They believe in God, and they don't mind sharing.
Over the weekend Justin Bieber made news with his a new tattoo — a large portrait of the face of Jesus Christ inked on his calf. Bieber’s ink happened to dovetail with the Denver Broncos unlikely win over the Pittsburgh Steelers, the latest in a string un unlikely victories that their 24-year old quarterback, Tim Tebow, regularly and publicly thanks Jesus Christ for helping him achieve.
And off in the Twitterverse on Friday, the troubled former Disney star and singer Demi Lovato, 19 years old, took to the social network to talk to her fans how she has put her faith in God to get her life back on track after a stint in rehab.
So are these young, hip and very public Christians in the worlds of music, television and sports are making it cool for the highly connected Generation Z to embrace Christianity?
“Today’s young people are impressed by the position and appearance of these celebrities. Simply because of their popularity and prominence they are perceived as heroes and role models,” explains Whittier College Religious Studies professor Joseph L. Price. “When celebrities express appreciation to God for their talents this generation will see it as aspirational.”
Justin Bieber has long made much of his Evangelical faith, but this new tattoo and an upcoming interview with V magazine show new outward signs of his dedication to Christianity and his willingness to share his beliefs with his fans.
Cathleen Falsani wrote the book “Belieber: Fame, Faith and the Heart of Justin Bieber” about Bieber’s faith, and she believes his recent physical transformation is the act of a 17-year-old settling into spiritual life.
“I think that’s what we’re seeing Justin do now, whether it’s in his choice of body art or in how he has, in recent months, been more explicitly vocal -- unprompted, largely -- about his faith,” Falsani said. “His is a nuanced articulation of faith, which, to my ear, speaks both to how genuine it is and how it is evolving and becoming his own.”
In a cover story hitting stands this week, Bieber told V magazine that he actually communes with God.
“A lot of people who are religious, I think they get lost. They go to church just to go to church. I'm not trying to disrespect them, but for me, I focus more on praying and talking to him," Bieber says. "I don't have to go to church."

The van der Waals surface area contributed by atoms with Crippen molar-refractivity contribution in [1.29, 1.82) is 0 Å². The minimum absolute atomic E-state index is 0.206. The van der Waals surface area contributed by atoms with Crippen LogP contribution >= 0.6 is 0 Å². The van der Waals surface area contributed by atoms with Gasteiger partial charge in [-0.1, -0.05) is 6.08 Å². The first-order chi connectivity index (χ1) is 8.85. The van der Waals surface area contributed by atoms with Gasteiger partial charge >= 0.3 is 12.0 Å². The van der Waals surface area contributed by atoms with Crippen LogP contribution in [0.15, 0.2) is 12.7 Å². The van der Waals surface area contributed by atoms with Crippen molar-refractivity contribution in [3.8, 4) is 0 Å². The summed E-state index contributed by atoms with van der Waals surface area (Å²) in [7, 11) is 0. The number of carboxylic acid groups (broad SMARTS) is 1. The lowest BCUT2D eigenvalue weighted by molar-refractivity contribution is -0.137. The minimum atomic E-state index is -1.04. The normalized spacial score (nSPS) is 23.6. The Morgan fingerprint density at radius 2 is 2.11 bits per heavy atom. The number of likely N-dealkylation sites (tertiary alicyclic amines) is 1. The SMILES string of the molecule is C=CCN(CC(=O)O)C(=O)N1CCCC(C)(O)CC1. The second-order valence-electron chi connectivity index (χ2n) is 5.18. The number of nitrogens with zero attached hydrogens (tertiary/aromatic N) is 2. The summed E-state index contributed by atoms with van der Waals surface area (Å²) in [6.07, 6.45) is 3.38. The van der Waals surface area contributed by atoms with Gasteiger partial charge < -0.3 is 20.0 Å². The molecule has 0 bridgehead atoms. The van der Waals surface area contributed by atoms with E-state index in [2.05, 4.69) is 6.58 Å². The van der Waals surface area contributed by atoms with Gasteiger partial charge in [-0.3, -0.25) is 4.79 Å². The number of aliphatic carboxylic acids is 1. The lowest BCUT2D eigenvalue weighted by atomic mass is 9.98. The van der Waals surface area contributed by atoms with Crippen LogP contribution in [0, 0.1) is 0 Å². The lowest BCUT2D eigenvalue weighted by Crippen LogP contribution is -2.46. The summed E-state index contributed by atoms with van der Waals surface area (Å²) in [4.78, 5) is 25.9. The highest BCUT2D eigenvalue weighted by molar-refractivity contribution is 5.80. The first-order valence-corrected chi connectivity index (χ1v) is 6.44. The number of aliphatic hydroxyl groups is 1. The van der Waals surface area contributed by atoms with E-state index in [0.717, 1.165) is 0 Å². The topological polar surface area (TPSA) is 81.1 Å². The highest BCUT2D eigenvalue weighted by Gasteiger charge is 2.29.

Bieber isn’t the only young star talking about a direct line to the almighty.
Tim Tebow has spent this football season thanking Jesus Christ after nearly every single football game and openly praying on the field. His fervor, following his team’s win over the Pittsburgh Steelers on Sunday, inspired several religious-themed topics to trend on Twitter.
The intersection of religion and fame is nothing new. Celebrities have been public about their faith in the past, most recently with stars like Madonna and former couple Demi Moore and Ashton Kutcher publicly practicing Kaballah, but until now, it has been rare to see young people in the spotlight so expressive over their spirituality. Experts believe it may be a boomerang response to the seeming godlessness in Hollywood today.
“As pop culture gets more and more risqué with sex tapes and nude photo scandals becoming the norm for up and coming starlets, it is refreshing for these younger celebrities to take a less controversial path,” explains Lilit Marcus, who blogs about the intersection of faith and pop culture at the Patheos blog Faith Goes Pop. “The young men and women who are looking for role models in the media deserve as many options as possible, and it is great that someone is telling them, ‘you can be religious and be cool.’”
Being godly can also be a smart marketing plan in our krude Kardashian obsessed society.
“It’s not bad brand marketing,” explains Ann Neuman, the editor of The Revealer website at New York University’s Center for Religion and Media. “Bieber’s godliness makes him particularly safe and acceptable to tweens and their parents.”
Neuman also says the juxtaposition with God also sets these celebs up as martyr figures, which is even more appealing to their fans.
“It’s hard being a multi-million dollar sensation. You can have an off game, poor reviews and you’re constantly in the public’s critical eye. Having God in your corner means that he loves you even when you drop the ball or bomb a concert,” Neuman said. “It also means a devoted audience for your product of fellow believers and a ready parable for both success and failure.”